Saturday, March 20, 2010

Under the Dome: Walks with Paul Celan by Jeane Daive, translated from the French by Rosmarie Waldrop (Burning Deck)

Under the Dome is a record of a friendship; an impressionistic memoir recalling conversations (both profound and inconsequential) and encounters – lunch dates, walks – between 1965 and 1970, from which emerges a composite portrait of Paul Celan. He was a good listener, apparently, and spoke in a “neutral, toneless voice”. He also made wonderfully gnomic pronouncements: “Use the colon. It syncopates.” “Passage still takes place in language. That’s all I have left.” “Heimat is an untranslatable word. And does the concept even exist? It’s a human fabrication: an illusion.” They talk about the murder of Rosa Luxemburg, about Kafka (“a poem is always a letter to the father,” says Celan), Heidegger, Tarkovsky, Adorno.

Iterative, fragmentary and suffused with an atmosphere of Paris in the late afternoon, Under the Dome precisely evokes the insistence of memory. Daive recalls Celan’s dirty fingernails, his conviction that Rimbaud watched over him while he translated “Le Bateau ivre”, and the way he could turn even a burnt omelette into a bad omen. He remembers the poet doing his laundry in the bare apartment he occupied on the Avenue Emile-Zola after separating from his wife Gisèle. He recalls the cave-like courtyard in the Rue Tournefort where “Paul went out of his mind” and was taken away by the police; and he remembers visiting him in a psychiatric hospital. He muses upon Celan’s failed suicide attempt and their terrifying last phone conversation, but most of all upon the poet’s sudden disappearance (he probably jumped from the Pont Mirabeau into the Seine), Gisèle’s description of the poet’s body in the morgue, his funeral, and the desk and bookcase Celan left behind in Gisèle’s apartment on the Rue de Longchamp.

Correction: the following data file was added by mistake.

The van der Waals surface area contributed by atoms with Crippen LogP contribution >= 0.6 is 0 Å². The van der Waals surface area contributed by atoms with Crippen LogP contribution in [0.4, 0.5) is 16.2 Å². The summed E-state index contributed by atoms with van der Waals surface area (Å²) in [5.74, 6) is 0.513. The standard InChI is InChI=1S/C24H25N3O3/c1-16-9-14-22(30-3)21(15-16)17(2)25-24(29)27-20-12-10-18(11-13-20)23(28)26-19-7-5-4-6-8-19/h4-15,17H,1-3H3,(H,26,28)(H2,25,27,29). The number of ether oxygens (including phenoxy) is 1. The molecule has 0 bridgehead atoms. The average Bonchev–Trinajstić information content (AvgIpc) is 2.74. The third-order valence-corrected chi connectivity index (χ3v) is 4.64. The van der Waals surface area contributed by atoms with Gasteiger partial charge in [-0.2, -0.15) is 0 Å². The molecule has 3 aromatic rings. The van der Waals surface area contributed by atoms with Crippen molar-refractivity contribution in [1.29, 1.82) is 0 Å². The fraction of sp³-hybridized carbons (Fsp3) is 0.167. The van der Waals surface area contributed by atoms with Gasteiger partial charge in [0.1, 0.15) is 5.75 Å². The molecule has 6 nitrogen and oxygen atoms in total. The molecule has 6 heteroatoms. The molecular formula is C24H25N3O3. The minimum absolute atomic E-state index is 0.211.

One of the most striking moments in Under the Dome occurs when Celan comes face to face with the slogan “We are all German Jews”, during the riots of May 1968. It is almost obscene, prompting a mocking smile from Celan.* “Celan’s plunge into the Seine has the sense of crossing a threshold,” Daive writes of the death of the author of “Es war Erde in ihnen” ("There was earth inside them"). “It’s because heaven is no longer open to man that man plunges into the waters and digs the earth.”

* I am grateful to Stephen Menn at McGill University, Canada, for contacting me: “A point from your TLS review of Jean Daive’s Under the Dome – a book I haven’t read. But you speak of a moment in the book where Celan ‘comes face to face with the slogan “We are all German Jews”, during the riots of May 1968.’ The way you put it – and very likely this is what Daive and even Celan himself thought – suggests that the protesters were comparing themselves to the victims of the Holocaust, and naturally Celan would have been appalled by this. But I am almost certain that this is not what they were doing. Rather, they were responding to a right-wing newspaper which had described Daniel Cohn-Bendit, blamed as a foreign troublemaker, as a ‘German Jew’. The protesters would have been declaring their solidarity with Cohn-Bendit. I believe that Cohn-Bendit describes the incident in his book Le gauchisme, remède à la maladie sénile du communisme, although it has been almost 30 years since I looked at the book.”

He is quite right about the Cohn-Bendit connection. I suspect Celan probably did interpret it in a broader sense, and perhaps the slogan resonates on two levels. However, to add a further twist, Cohn-Bendit was a German Jew, whereas Celan wasn't. It just struck me as a powerful moment: Paul Celan meets the riots of 1968.

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